Filmmaker Paul Haggis ordered to pay 7.5 million dollars in rape case

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A jury ordered Academy Award-winning filmmaker Paul Haggis on Thursday to pay at least 7.5 million dollars (£6.4 million) to a woman who accused him of rape in one of several MeToo-era cases that have put Hollywood names on trial this autumn.

The jury also decided that additional punitive damages should be awarded, but the amount is to be decided later.

Veering from sex to red-carpet socialising to Scientology, the civil court trial in New York pitted Haggis, known for writing best picture Oscar winners Million Dollar Baby and Crash, against Haleigh Breest, a publicist who met him while working at movie premieres in the early 2010s.

After a screening afterparty in January 2013, he offered her a lift home and invited her to his New York apartment for a drink.

Sexual Misconduct Paul Haggis
Publicist Haleigh Breest arrives at court (Julia Nikhinson/AP)

Haggis, 69, said the publicist was flirtatious and, while sometimes seeming “conflicted”, initiated kisses and oral sex in an entirely consensual interaction.

He said he could not recall whether they had intercourse.

Jurors sided with Breest, who said she suffered psychological and professional consequences from her encounter with Haggis. She sued in late 2017.

“I thought I was getting a ride home. I agreed to have a drink.

“What happened never should have happened. And it had nothing to do with me, and everything to do with him and his actions,” she told jurors.

The verdict came weeks after another civil jury, in the federal courthouse next door, decided that actor Kevin Spacey did not sexually abuse fellow actor and then-teenager Anthony Rapp in 1986.

Anthony Rapp brought the civil action against Mr Spacey in New York over claims he was the victim of an “unwanted sexual advance” by the actor at a party in 1986 when he was 14.

Mr Spacey “categorically denied” the allegation.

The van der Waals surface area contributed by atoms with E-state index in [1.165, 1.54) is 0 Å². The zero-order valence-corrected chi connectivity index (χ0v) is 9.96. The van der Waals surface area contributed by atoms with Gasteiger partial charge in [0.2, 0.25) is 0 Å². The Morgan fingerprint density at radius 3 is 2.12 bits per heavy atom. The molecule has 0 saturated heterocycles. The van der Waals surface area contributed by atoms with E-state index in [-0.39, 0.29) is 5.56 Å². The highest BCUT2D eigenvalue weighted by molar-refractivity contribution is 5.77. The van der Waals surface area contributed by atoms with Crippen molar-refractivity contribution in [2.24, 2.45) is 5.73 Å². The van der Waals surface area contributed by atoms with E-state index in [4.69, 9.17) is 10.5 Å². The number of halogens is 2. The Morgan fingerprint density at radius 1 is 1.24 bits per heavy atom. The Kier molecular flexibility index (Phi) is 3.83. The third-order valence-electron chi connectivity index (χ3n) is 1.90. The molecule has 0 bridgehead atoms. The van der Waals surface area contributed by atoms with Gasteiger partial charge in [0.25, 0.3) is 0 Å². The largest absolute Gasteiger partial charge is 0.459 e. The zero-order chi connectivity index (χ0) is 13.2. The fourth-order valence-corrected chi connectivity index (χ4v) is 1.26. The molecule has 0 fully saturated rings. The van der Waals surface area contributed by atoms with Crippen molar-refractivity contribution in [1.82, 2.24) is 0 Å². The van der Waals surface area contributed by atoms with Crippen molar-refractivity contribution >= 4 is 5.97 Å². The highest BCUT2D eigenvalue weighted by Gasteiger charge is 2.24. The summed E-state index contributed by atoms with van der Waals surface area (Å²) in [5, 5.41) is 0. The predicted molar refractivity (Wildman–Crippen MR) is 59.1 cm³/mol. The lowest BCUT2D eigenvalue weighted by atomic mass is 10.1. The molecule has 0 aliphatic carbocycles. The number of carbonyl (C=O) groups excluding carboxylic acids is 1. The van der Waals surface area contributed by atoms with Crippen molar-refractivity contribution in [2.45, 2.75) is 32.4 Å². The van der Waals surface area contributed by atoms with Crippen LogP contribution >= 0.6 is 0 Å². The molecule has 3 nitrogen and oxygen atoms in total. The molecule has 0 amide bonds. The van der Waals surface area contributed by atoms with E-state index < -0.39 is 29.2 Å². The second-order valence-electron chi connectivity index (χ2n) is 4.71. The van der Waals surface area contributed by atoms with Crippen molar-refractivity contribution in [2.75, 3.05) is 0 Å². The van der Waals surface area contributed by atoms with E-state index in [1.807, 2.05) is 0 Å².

In a US civil case any allegations only need to be proven “on the balance of probability”, rather than to the criminal standard of “beyond all reasonable doubt”.

Sexual Misconduct Paul Haggis
Paul Haggis leaves court on Thursday (John Minchillo/AP)

Both deny the allegations, and Weinstein is appealing against a conviction in New York.

All four cases followed the MeToo wave of denunciations, disclosures and demands for accountability about sexual misconduct, triggered by October 2017 news reports on decades of allegations about Weinstein.

Ms Breest, in particular, said she decided to sue Mr Haggis because his public condemnations of Weinstein infuriated her.

“This man raped me, and he is presenting himself as a champion of women to the world,” she recalled thinking.

Four other women also testified that they experienced forceful, unwelcome passes – and in one case, rape – by Mr Haggis in separate encounters going back to 1996. None of the four took legal action.

“The behaviour showed me that he was somebody who was never going to stop,” one woman testified, saying that Mr Haggis repeatedly tried to kiss her against her will and even followed her into and out of a taxi to her apartment in Toronto in 2015.

Mr Haggis denied all of the allegations. He told jurors the accusations left him shaken.

“I’m scared because I don’t know why women, why anyone, would lie about things like this,” he said.

His defence, meanwhile, introduced jurors to several women – including ex-wife and former longtime Dallas cast member Deborah Rennard – who said the screenwriter-director took it in his stride when they rebuffed his romantic or sexual overtures.

Sexual Misconduct Paul Haggis
The jury also decided that additional punitive damages should be awarded (John Minchillo/AP)

Jurors heard extensive testimony about the Church of Scientology, the religion founded by science fiction and fantasy author L. Ron Hubbard in the 1950s. Mr Haggis was an adherent for decades before publicly renouncing, and denouncing, Scientology in 2009.

Through testimony from Mr Haggis and other ex-members, his defence argued that the church set out to discredit him and might have had something to do with the lawsuit.

No witnesses said they knew that Haggis’ accusers or Ms Breest’s lawyers had Scientology ties, and his lawyers acknowledged that Ms Breest herself does not.

Still, Mr Haggis’s lawyer Priya Chaudhry sought to persuade jurors that there were “the footprints, though maybe not the fingerprints, of Scientology’s involvement here”.

The church said in a statement that it has no involvement in the matter, arguing that Mr Haggis is trying to shame his accusers with an “absurd and patently false” claim.

Ms Breest’s lawyers have called it “a shameful and unsupported conspiracy theory.”

Canadian-born Haggis got his start as a TV writer, eventually penning episodes of such well-known 1980s series as Diff’rent Strokes and Thirtysomething.

He broke into movies with a splash with Million Dollar Baby and Crash, which he also directed and co-produced.

Each film won the Academy Award for best picture, for 2004 and 2005 respectively, and Haggis also won a screenwriting Oscar for Crash.

His other credits include the Oscar-nominated screenplay for Letters From Iwo Jima and the screenplays for the James Bond movies Casino Royale and Quantum of Solace.

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